The Internet has revolutionized the role small businesses have in the larger economy. Despite smaller spaces, they can now compete with larger businesses through an effective online presence.
Shashi Bellamkonda, director at Network Solutions, an organization that works with small businesses to leverage their online presence against bigger corporations, says that the ability for strangers to share reviews has changed everything.
"In 1999, I was working as a chef at a restaurant and we decided to get a website because our fax machine broke down," Bellamkonda told us at the Small Business Summit 2012. "Things have changed."
"Right now, people who don't know each other can generate word of mouth about places," Bellamkonda says. "You always have to think, 'How do I get my customers to continue talking about me online?' Review sites are good for this."
1. Ask your customers where they want to receive news and updates
"Just a few years ago, 50 percent of small businesses didn't have a website. Today you have to have a website and a social media presence," Bellamkonda says. "It's not only about Facebook and Twitter. You first have to figure out where your customers go to receive their news."
"Then, if they are using social channels (and most Internet users are!), the next step is to engage with them. Social media isn't a one way street. Listen to your customers and reply to their posts. That's how you turn average customers into brand ambassadors."
2. Find out exactly what people are saying about you
Set up a Google Alert about your small business. This is how you'll be able to get useful customer reviews that can benefit you.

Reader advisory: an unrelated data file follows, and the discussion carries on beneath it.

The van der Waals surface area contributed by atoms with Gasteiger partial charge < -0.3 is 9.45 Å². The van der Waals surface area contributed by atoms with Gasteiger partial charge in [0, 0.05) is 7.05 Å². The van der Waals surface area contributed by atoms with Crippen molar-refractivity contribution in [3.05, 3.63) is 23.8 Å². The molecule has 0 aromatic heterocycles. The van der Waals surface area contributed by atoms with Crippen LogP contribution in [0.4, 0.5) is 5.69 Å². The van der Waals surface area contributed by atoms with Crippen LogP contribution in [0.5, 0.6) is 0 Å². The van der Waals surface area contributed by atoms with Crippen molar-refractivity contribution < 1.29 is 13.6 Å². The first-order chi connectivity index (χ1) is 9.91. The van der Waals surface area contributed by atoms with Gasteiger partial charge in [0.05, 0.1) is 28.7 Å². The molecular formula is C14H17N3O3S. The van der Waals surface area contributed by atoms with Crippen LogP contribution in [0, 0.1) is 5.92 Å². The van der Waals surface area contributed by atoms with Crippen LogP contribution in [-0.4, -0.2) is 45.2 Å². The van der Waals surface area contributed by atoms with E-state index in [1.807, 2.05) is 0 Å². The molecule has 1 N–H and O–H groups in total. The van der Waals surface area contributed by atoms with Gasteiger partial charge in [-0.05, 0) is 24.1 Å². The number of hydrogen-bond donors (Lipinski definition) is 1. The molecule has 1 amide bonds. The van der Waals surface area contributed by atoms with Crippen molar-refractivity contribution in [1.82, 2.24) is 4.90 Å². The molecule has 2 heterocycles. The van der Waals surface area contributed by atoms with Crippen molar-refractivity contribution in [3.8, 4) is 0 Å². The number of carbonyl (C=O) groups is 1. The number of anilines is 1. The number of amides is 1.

With all of the information swirling around the Internet, Google e-mail Alerts sift through the noise for you, and deliver all of the articles pertinent to your business, right to your e-mail inbox. There are tools like Postling.com that provide you with work flow to take action on what you see in the social media. You can use content curation tools like paper.li, xydo, summify or news.me to find news that your networks are sharing.
3. Know what you need to learn and do it quick
Again, this can be done by keeping on top of your customer reviews and be in constant communication with your customers. This is how you compete with larger businesses.
While they may have corporate hoops to jump through to make even the simplest business decisions, small businesses are more nimble and able to follow their gut instincts on new trends to beat their larger competitors to the punch. Small businesses pride themselves at customer service and will go out of their way to serve and retain a customer. Social media tools will allow them to wow their customers in real time.
4. Have an advisory board of people in you network
Find out who keeps up with trends and the latest technology that can help your business. For example, if there's a new IPO system available, you need to know this.
"Whatever you do, don't invest in things and technology if you don't know what it's going to do for your business. Whether you're looking specifically to impact the bottom line or you're more concerned with awareness building, make sure you set goals and understand the steps you can take to achieve them. I remember the times when I worked in a restaurant way back in the 90's, we setup a website when the fax machine broke."
5. Become a presence in your community
You need to continuously be out there and attend as many trade shows as possible.
Networking is very important, but beyond that, find your niche and establish yourself as a thought leader. Becoming a resource for your peers is a win-win: you'll help them while you challenge yourself to continue to grow. Sharing knowledge earns you karma and also gives you the opportunity to pay it forward.
Photo credit: Shashidhar Bellamkonda